CLAYTON, Mo. – The St. Louis County Prosecuting Attorney’s Office charged a Kirkwood man Thursday for allegedly threatening three circuit court judges over prior rulings against him in an ongoing child custody case with his ex-wife.
According to court documents, Jeffrey Reuter and his wife divorced in 2013. During this time, Reuter had run a dental practice in Kirkwood.
During the divorce and subsequent child custody battle, Reuter found himself on the losing side of numerous judgments. He shut down his dental practice, allowed his home to go into foreclosure, stopped paying taxes, and failed to register his vehicle.
In 2017, Reuter was found in contempt of court for failing to pay more than $20,000 in owed child support and medical expenses. He also had stalked and threatened to kill his ex-wife.
On December 7, 2019, prosecutors claim Reuter went to each of the judges’ homes and hand-delivered copies of a manifesto with several demands and threats. The manifesto demanded the judges pay him $2.5 million, provide him with shared custody of his daughter, write a letter of apology to his daughter, vacate prior judgments against him since 2012, and purge all of those cases from the official state record.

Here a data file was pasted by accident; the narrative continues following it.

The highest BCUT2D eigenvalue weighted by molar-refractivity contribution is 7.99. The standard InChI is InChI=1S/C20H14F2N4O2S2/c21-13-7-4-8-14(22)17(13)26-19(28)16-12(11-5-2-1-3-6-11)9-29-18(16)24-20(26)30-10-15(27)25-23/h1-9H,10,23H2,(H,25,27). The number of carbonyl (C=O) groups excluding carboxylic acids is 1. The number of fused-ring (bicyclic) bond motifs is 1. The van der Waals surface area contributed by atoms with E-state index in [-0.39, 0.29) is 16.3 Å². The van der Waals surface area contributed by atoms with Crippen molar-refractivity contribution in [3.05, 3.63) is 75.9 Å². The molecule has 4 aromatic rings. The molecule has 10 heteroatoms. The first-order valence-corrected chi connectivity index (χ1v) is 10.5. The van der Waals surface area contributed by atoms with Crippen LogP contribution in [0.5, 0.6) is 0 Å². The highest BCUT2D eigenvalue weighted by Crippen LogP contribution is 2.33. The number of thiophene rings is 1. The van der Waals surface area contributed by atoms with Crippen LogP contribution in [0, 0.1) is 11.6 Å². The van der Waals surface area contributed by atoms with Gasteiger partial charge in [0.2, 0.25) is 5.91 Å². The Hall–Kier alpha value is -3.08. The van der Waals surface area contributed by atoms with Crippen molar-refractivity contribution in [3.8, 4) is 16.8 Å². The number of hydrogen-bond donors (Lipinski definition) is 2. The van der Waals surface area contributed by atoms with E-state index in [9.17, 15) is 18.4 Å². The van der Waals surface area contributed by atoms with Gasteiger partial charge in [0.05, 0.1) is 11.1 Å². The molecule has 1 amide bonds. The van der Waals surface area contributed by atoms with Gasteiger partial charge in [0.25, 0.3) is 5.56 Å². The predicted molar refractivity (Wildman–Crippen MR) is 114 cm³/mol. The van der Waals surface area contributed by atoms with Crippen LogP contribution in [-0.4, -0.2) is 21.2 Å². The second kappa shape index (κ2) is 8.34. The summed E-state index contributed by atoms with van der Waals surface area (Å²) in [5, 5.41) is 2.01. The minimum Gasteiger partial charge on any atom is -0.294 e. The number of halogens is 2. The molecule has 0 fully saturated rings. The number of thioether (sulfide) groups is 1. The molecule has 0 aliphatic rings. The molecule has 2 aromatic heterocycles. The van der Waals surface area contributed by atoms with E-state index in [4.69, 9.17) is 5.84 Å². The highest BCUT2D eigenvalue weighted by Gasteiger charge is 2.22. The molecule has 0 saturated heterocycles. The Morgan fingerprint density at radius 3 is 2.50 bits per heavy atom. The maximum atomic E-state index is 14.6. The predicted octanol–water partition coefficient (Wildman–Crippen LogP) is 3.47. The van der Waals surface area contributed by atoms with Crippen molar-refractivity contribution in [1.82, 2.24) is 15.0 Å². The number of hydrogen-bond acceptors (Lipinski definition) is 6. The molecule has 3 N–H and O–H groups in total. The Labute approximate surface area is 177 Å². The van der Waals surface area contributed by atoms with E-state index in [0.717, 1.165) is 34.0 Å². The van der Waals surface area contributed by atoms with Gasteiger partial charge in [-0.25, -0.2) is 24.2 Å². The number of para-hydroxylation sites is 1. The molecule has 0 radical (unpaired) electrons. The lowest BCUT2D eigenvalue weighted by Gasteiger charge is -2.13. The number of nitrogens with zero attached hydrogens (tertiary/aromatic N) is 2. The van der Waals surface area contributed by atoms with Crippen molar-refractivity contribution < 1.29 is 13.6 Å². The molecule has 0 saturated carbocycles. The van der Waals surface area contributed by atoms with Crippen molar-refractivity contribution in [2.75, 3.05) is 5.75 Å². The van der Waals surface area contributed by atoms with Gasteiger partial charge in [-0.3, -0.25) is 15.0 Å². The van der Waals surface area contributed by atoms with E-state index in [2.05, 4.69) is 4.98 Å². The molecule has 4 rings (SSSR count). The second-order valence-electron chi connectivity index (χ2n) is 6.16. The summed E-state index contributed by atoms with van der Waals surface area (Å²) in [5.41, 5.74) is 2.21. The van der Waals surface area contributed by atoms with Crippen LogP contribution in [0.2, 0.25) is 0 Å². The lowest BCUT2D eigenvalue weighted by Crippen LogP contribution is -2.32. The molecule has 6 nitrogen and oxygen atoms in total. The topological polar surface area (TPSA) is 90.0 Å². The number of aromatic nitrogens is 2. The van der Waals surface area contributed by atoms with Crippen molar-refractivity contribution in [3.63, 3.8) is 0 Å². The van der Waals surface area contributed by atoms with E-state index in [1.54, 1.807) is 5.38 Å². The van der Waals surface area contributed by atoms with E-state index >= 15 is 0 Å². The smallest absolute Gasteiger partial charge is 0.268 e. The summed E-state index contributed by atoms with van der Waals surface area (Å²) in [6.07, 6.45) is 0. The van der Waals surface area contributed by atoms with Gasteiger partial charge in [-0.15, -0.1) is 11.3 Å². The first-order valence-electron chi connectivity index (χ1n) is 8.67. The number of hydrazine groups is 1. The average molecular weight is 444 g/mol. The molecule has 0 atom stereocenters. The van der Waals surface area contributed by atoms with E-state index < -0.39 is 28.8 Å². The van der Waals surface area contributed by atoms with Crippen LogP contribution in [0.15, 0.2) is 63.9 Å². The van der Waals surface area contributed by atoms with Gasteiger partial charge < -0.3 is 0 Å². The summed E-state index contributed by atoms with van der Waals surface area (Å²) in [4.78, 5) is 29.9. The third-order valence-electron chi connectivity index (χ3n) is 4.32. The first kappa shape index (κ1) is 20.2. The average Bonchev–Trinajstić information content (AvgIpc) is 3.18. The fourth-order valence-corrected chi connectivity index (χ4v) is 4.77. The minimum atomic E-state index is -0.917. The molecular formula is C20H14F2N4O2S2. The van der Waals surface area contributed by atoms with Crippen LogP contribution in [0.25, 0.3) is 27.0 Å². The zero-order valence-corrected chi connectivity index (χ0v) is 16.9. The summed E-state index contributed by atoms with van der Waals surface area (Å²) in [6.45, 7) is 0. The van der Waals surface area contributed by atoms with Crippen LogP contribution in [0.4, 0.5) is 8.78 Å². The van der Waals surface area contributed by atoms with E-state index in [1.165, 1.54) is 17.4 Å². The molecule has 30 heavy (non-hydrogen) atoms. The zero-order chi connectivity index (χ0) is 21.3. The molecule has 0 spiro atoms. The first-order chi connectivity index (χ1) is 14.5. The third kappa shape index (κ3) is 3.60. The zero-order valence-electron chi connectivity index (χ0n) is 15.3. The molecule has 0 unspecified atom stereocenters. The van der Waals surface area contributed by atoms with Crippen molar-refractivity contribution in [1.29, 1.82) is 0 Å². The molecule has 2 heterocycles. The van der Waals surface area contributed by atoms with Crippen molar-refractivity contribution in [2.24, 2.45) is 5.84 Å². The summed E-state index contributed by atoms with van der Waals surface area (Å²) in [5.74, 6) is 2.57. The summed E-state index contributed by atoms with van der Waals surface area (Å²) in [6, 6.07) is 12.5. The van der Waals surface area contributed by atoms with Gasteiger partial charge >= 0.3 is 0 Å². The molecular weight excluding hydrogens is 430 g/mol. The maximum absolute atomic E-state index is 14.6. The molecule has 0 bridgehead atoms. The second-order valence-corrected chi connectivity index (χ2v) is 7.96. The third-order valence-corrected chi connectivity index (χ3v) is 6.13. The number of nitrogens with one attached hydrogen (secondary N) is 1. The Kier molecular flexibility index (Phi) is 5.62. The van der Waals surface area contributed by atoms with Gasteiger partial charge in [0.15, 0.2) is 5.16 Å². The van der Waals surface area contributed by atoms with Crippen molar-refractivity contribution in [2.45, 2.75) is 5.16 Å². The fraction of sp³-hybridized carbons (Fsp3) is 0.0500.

The manifesto warned the judges they had until midnight on December 31 to meet his demands.
“…Immunity is not available to you this go-around,” the manifesto said.
Reuter delivered the manifestos to the judges just before his ex-wife’s order of protection obtained was set to expire. The order prohibited Reuter from having a firearm, having any contact with their daughter, and forbade him from coming within 1,000 feet of his ex-wife.
Authorities attempted to locate Reuter and serve him with a warrant for the threats. Reuter was finally taken into custody on December 11 in Bonne Terre, Missouri following a three-hour standoff with police.
Reuter, 51, was charged with three counts of interfering with a judicial officer. Federal weapons charges are still pending. He’s been jailed on $150,000 cash-only bond.
All the judges in the 21st Judicial Circuit have since recused themselves from Reuter’s criminal case. The Missouri Supreme Court has assigned a judge from another circuit to hear the case. In addition, Reuter’s domestic litigation has been reassigned to a judge from another circuit court.